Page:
Ad Code: 3
from Auction House Records.
Ikonoklast Panzerism Mettropposttersizer, 1984
Artwork images are copyright of the artist or assignee
|This biography from the Archives of AskART:|
|The following obituary is from The New York Times, July 1, 2010|
Rammellzee, Hip=Hop and Graffiti Pioneer, Dies at 40,
by Randy Kennedy
Rammellzee, an early graffiti writer, hip-hop pioneer and performance
artist whose style influenced the Beastie Boys and Cypress Hill, died
on Sunday in Far Rockaway, Queens, where he grew up. He was 49
and lived in Battery Park City in Manhattan.
He died after a long illness, said his wife, Carmela Zagari Rammellzee.
Rammellzee first became known in graffiti circles in the late 1970s for
hitting the A train and other lines around Queens with his signature
spiky lettering. He appeared in one of the most important
graffiti and hip-hop films, Charlie Ahearn's Wild Style.
In 1983 his on-again-off-again friend, the painter Jean-Michel
Basquiat, was involved in the production of "Beat Bop," a 12-inch
single by Rammellzee and K-Rob that became one of Rammellzee's
best-known performances and is widely considered a hip-hop touchstone;
Basquiat also illustrated the record's cover. The song plays over
the closing credits in Henry Chalfant and Tony Silver's graffiti
documentary, Style Wars.
Rammellzee was an elusive, self-mythologizing figure who was rarely
photographed without wearing one of his elaborate
science-fiction-inspired masks and costumes, which he made along with
the sculpture and paintings that became the mainstays of his career in
He cast himself as an urban philosopher whose overarching theory, which
he called Gothic Futurism, posited that graffiti writers were trying to
liberate the mystical power of letters from the strictures of modern
alphabetical standardization and that they had inherited this mission
from medieval monks. (Some historians of early graffiti, like Hugo
Martinez, contend that Rammellzee exaggerated his role in pursuing this
mission and that he was little involved in subway or street painting.)
Mr. Ahearn, who met him in the early 1980s, called Rammellzee "an
extremely charming person and very lovable."
"But he didn't separate his fantastic work from his life," Mr. Ahearn
said. "So when he spoke to you, he often spoke in character, and that
could sometimes be upsetting."
He legally changed his name to Rammellzee ? which he described as not a
name but a mathematical equation ? when he was younger, Mr. Ahearn
said. As to the name he was born with, Mr. Ahearn said that he
knew it but would keep it to himself, as his friend would have
wanted. Ms. Zagari Rammellzee likewise declined to reveal it: "It
is not to be told. That is forbidden."
Besides his wife, Rammellzee is survived by his mother, a brother and a
stepsister, though he disliked divulging even such basic biographical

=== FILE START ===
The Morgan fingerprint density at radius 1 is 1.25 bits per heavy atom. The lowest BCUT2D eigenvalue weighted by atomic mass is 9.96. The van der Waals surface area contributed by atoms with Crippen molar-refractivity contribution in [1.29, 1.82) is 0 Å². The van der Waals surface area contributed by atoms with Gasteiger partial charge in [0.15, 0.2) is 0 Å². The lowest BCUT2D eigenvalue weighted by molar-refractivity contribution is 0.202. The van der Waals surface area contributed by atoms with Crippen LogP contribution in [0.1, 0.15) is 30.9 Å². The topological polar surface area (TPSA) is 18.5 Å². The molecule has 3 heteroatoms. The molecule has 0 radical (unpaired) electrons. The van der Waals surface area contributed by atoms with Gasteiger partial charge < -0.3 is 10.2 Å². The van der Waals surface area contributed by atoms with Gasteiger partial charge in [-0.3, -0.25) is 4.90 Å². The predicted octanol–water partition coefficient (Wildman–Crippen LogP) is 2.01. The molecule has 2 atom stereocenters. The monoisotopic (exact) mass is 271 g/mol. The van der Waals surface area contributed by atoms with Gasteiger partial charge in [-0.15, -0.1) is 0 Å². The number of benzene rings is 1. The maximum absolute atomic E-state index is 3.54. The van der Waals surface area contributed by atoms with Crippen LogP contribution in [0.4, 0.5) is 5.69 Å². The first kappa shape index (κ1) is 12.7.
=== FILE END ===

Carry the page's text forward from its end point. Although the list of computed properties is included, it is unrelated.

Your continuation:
information about himself. "He just ventured out on this planet in his
own dimensions," Ms. Zagari Rammellzee said.
In 1984 he had a small part in the Jim Jarmusch movie Stranger Than Paradise as a kind of deus ex machina, bearing a cash-stuffed envelope toward the end of the film. I n an interview in The Washington Post the year the movie came out, Mr. Jarmusch said he considered Rammellzee a mad, overlooked genius.
"He's the kind of guy you could talk to for 20 minutes and your whole
life could change," he said. "If you could understand him."
The music blog Donewaiting.com described Rammellzee's work on Wednesday by saying, "Think Sugar Hill Gang meets Philip K. Dick."
For more than 20 years Rammellzee lived in a studio loft in TriBeCa
that he called the Battle Station, where the walls and ceiling were
virtually encrusted with his sculpture and other artwork, including
toylike wheeled versions of letters that appeared to be armored and
able to fly into combat.
The critic Greg Tate once wrote that Rammellzee's "formulations on the
juncture between black and Western sign systems make the
extrapolations" of academics like Houston A. Baker Jr. and Henry Louis
Gates Jr. "seem elementary by comparison." In an interview with Mr.
Tate, Rammellzee said he counted among his cultural forerunners Sun Ra
and George Clinton, along with AC/DC, the Hells Angels and Gene Simmons
His nasal, half-comic vocal style, which became known as gangsta duck,
was widely imitated during the early years of rap. In 2003 he performed
at the Knitting Factory in Manhattan with Death Comet Crew, a group
with which he collaborated frequently in the early years, and in 2004
he released "Bi-Conicals of the Rammellzee," his first full-length
Ms. Zagari Rammellzee said his illness had slowed him down over the
last few years and prevented him from pursuing a prodigious list of
ideas. But she added that he never viewed death as an end, only a
change in forms.
"His energy has just gone out to the Van Allen Belt, I'm sure," she said, "and pretty soon it's going to come back to us again."
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